As with every Super Bowl build up, tis the season to hear experts tell you why so many members of the planetary club will watch the game tomorrow. These pundits, who by the way are paid to tell you what they think (so you will think what they think), will offer a number of reasons.
When you hear that one guy claim that people will watch it simply because everybody else does, listen to that person, because they know what they’re talking about. And then get their name and network and post it as a comment on this web-zone so that I know who stole my idea.
This post carries a lot of statistics. They say there are lies, damn lies, and statistics. But what they left out is if a statistic comes from me, it’s always true. I acquired them through the most refined, delicate research process known to man. It cost me the entire monthly operating budget for this blog to achieve these results. So you make sure to enjoy it.
Last year’s Super Bowl was watched by 111 million American viewers. Two weeks ago 47 million watched the AFC Championship game while the NFC game carried 42 million. Assuming similar numbers for tomorrow, what’s to account for this 60 million disparity?
We can all assume that those who truly care about football would watch two of the biggest games of the year right? So why are 60 million meat-bags who don’t care about football watching the game? As stated above, it’s because everybody else is watching. What’s up with that? Who cares? If 100 million people were watching jai-alai in the Cayman Islands I wouldn’t watch it. Except that I probably would; the whole thing.
Here’s a very profound statement (it came to me in a dream last night): The average human wants to be a part of something. They want in on the team. When you show up at the Keurig station on Monday morning (water coolers are apparently for Commie-Nazis) you don’t want to be the only person who didn’t see at least one play the prior night. Or who saw that wacky commercial. By the way, buy things, lots of things! Spend money now! NOW!
The growing dispersion of entertainment sources is well known and written about constantly so we won’t discuss it here, at least until later. But these figures show you how rare an occurrence a water cooler moment is now:
– I Love Lucy was routinely watched by over half, yes half, of people who owned a television
– Today the highest ratio is around 20%, by Sunday night football or NCIS
– But NCIS, the number one show, averages only 21 million viewers a night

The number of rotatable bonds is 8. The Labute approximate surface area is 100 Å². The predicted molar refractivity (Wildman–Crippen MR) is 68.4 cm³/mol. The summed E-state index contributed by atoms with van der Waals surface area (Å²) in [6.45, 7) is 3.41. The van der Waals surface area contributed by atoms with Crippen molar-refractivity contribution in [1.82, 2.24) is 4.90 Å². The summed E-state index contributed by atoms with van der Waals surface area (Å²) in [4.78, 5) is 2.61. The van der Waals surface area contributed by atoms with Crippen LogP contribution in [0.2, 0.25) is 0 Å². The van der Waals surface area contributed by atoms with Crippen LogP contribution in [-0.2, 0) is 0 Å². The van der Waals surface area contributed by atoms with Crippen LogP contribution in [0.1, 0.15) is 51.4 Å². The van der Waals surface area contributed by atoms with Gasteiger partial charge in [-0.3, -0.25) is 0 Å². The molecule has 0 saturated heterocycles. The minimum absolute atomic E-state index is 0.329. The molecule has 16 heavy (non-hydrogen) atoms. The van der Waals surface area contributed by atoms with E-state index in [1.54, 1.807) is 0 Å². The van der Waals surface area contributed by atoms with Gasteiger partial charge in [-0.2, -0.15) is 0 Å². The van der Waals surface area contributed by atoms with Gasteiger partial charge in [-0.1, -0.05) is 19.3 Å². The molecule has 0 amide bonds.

– Seinfeld averaged over 30 million viewers for the last four years of its run
– There are 40 million more Americans today than when Seinfeld ended
This is all a very slow way of saying that we the human race no longer watch the same things anymore. Except for very rare events like tomorrow you are generally not going to be able to share the moments your grandparents and parents did with the population. You may wonder why this matters to the public?
I offer the topic of festivus. Seinfeld ended almost 15 years ago. Yet how often did you hear somebody of advanced age bring up festivus a few weeks ago? And then somebody else joined in on the joke.
It’s the idea that there’s something special to you and that from nowhere you can bring up a moment that made you laugh, cheer, tense, or cry. Then at any point in your day, somebody you hardly know can share that moment with you. It establishes a connection of thought and emotion between humans that is rarely shared. You wouldn’t let these people walk your dog; but you’ll share that flash with them every chance you get.
Now is the growing absence of these moments a problem? For two reasons, I don’t particularly think so.
First, we can still generate enough big events to keep us tied together: online videos that get billions of views, Super Bowl, alien invasion leader broadcast, whatever.
Second, when you look back at human history, we’ve only had the capability to generate these moments for less than a century. You think subsistence farmers got to read or watch the same thing in the millions? There was The Bible, but I don’t think we place that in the same category.
We’ve survived this long by relying not on entertainment to establish our links with fellow creatures; but by generating those special moments through each other. Through connections we create based not on what we watched, but on who we are.
So, a slight suggestion for those who don’t care about football. Don’t watch it. They’ll kick you off the team, but you don’t want in on that team anyways. Make your own.
Watched by more people than the Korean War.